Coping with grief and loss is a difficult experience. After the passing of the initial intense anguish, you or someone you know may want to “take action” to cope with grief. The decision to take action is the most difficult part. Processing grief is different for everyone. That’s why there are different types of therapy.
Often times, the person grieving has the desire to tell, and retell, their story. Individual therapy provides a safe space for the person to discuss their story ad nauseam. Additionally, a qualified mental health therapist can teach the person grieving tools to manage their grief. Critical to success in individual therapy is establishing a good rapport with the therapist. If you do not have a good rapport with your therapist, seek another therapist. If you are mourning the loss of a family member, it may be appropriate to try family therapy. This can be as simple as inviting a family member to the individual session or finding a new therapist to share joint sessions with a family member.
Group therapy is not for everyone. It is ideal for those that want to connect and share thoughts and feelings with similarly situated people – the ability to connect with others who also have experienced grief. This is a good reminder that you are not alone. There are different types of group therapy that offer different structures and goals. Just like individual therapy, the group culture may not be a good fit, so seek out a different group as some groups are going to be a different than others.
Hypnosis does not mean the therapist puts you in a deep sleep and makes you meow like a cat. It makes you more susceptible to suggestion, which can help you cope with grief. The process of hypnosis involves the induction of a trance-like condition where the patient is in an enhanced state of awareness. The ability to enter a unique state of mind creates unique opportunities for healing. Hypnosis has been used to treat pain, depression, stress, anxiety and other medical problems. Some people will find it easier to be hypnotized than others. But, even a person that cannot enter a light trance, will still benefit from relaxation and constructive suggestions from the therapist.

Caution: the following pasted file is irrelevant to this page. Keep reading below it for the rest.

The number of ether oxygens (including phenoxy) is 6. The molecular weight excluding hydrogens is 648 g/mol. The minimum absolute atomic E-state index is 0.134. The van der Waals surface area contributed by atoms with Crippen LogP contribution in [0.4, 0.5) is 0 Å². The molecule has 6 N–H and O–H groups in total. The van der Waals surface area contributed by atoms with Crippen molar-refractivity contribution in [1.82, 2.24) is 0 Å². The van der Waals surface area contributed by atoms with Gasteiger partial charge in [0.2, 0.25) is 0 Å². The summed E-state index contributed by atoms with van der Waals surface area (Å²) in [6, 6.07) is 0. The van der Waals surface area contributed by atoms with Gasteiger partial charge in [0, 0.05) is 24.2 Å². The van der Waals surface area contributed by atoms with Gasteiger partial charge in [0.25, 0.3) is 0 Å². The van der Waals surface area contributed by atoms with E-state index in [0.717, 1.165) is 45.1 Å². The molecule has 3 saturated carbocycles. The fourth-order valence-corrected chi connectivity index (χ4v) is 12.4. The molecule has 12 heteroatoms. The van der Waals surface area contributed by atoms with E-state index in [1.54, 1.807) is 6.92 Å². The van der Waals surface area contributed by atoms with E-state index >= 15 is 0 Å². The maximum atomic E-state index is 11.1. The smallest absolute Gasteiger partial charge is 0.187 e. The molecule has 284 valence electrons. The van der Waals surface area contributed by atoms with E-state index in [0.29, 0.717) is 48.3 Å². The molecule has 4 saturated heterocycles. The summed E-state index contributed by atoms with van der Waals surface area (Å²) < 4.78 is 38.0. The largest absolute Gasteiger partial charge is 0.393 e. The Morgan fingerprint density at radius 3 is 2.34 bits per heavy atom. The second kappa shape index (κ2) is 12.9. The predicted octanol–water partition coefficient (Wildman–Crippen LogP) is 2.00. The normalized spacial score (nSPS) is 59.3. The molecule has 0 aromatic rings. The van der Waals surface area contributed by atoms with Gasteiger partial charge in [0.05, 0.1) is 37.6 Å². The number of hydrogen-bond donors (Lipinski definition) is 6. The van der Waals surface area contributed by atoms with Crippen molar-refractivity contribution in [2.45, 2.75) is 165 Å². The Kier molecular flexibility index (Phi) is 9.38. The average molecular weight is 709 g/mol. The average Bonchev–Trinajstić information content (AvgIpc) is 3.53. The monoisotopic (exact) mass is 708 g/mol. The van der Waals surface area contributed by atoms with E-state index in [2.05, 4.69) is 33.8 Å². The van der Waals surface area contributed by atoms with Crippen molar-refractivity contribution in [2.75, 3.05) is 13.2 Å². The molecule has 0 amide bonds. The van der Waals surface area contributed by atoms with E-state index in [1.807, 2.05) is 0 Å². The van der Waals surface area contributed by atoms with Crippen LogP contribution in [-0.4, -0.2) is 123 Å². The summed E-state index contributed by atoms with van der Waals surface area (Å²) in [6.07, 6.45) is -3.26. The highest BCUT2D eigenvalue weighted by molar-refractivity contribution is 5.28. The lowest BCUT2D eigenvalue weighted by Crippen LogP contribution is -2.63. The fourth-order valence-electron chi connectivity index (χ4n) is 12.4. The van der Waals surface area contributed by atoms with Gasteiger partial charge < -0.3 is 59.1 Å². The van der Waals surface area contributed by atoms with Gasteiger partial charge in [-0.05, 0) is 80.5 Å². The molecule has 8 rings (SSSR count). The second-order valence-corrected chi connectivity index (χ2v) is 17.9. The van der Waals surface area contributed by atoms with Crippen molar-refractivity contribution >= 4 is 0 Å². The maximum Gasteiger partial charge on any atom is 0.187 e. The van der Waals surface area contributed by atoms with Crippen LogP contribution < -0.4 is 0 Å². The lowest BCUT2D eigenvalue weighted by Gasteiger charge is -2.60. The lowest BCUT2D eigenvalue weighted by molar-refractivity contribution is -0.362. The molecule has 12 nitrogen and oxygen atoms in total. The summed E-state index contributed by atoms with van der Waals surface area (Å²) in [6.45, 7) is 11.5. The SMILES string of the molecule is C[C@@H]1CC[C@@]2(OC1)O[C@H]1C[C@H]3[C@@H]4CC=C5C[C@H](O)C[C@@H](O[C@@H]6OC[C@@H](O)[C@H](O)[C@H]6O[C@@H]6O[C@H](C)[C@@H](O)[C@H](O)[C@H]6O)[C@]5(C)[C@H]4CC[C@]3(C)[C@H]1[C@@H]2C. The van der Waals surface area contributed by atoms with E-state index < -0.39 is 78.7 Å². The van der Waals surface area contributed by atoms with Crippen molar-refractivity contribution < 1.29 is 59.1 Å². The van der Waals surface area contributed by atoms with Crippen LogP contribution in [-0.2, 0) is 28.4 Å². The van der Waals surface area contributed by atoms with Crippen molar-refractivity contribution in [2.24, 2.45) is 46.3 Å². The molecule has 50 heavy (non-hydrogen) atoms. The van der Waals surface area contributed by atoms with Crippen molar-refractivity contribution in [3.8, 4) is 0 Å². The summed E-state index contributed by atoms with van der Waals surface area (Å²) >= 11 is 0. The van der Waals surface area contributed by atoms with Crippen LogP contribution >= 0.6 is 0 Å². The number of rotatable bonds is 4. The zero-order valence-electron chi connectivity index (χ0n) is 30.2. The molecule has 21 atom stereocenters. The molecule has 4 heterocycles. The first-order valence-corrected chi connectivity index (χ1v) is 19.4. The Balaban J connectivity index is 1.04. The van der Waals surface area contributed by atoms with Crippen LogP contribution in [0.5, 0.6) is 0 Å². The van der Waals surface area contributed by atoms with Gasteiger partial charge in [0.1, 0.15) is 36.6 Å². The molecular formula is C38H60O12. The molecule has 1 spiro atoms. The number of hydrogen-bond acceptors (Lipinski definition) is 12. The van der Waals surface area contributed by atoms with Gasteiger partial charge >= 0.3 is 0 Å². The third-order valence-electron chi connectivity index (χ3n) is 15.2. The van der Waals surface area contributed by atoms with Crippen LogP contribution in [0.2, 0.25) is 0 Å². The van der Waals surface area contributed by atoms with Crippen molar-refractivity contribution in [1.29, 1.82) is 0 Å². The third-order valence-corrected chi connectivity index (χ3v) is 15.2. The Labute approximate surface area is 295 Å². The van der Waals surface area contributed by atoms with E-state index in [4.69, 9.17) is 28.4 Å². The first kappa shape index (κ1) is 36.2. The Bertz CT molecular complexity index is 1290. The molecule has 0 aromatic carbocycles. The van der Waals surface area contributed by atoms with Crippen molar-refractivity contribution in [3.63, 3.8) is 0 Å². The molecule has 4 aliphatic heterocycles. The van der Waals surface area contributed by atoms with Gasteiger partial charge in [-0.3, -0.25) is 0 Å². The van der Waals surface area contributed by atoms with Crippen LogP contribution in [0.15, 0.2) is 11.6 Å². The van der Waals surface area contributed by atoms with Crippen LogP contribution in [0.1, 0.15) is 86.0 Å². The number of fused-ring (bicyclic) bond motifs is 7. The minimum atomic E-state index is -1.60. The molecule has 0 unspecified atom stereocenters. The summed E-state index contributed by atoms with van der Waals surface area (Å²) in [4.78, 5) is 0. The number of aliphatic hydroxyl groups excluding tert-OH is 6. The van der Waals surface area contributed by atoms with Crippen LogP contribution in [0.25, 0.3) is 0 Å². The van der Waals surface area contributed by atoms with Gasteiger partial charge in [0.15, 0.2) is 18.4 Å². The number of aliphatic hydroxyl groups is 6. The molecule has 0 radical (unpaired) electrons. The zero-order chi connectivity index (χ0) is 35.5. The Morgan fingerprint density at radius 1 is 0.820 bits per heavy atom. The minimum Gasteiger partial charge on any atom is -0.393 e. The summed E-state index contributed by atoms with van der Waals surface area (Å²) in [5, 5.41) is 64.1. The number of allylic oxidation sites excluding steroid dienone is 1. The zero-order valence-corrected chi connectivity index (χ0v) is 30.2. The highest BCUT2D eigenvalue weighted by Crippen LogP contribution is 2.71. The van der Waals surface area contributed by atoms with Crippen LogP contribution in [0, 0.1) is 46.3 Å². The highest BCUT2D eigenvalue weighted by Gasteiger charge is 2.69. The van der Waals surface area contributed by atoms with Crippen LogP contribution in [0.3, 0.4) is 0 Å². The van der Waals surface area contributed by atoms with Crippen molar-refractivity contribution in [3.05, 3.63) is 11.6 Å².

Words are a wonderful way to express your thoughts and grief. You can keep a grief journal or write letters to your loved one. Both serve different purposes. Journaling grief in a journal helps unload the emotional by putting all your thoughts into the journal. Sometimes just the exercise of writing the words down helps clarify and accept emotions. If you are used to speaking with your loved one everyday about mundane parts of your day, writing letters to your loved one about things you are used to discussing with them can help fulfill that void of communicating to your loved one.
If journaling isn’t something you are interested in, try art. Art is a way to express your feelings without words. Whether you are a beginner or expert, art is a way to use artistic expression to convey your grief. There are many types of art, such as song writing, poetry, sculpting, painting, or any other art form.
Typically, the practice of yoga is known for increased flexibility and weight loss. But, practicing yoga has been shown to effectively treat stress and depression, which can be associated with loss. Yoga as well as other mind-body activities requires you to be present while practicing. That requirement forces you to let go of the grief for a short while during the practice.
There is no magic way around grief except to explore the depths of your own grief. Sometimes the best way to manage that grief, is to grieve. It does not matter whether the loss occurred recently, a year ago, or ten years ago, at the end of the day, there is no rushing grief. It will be at its own pace.
Want to read more about therapy? Check out Family Therapy: The Benefits and Reasons to Consider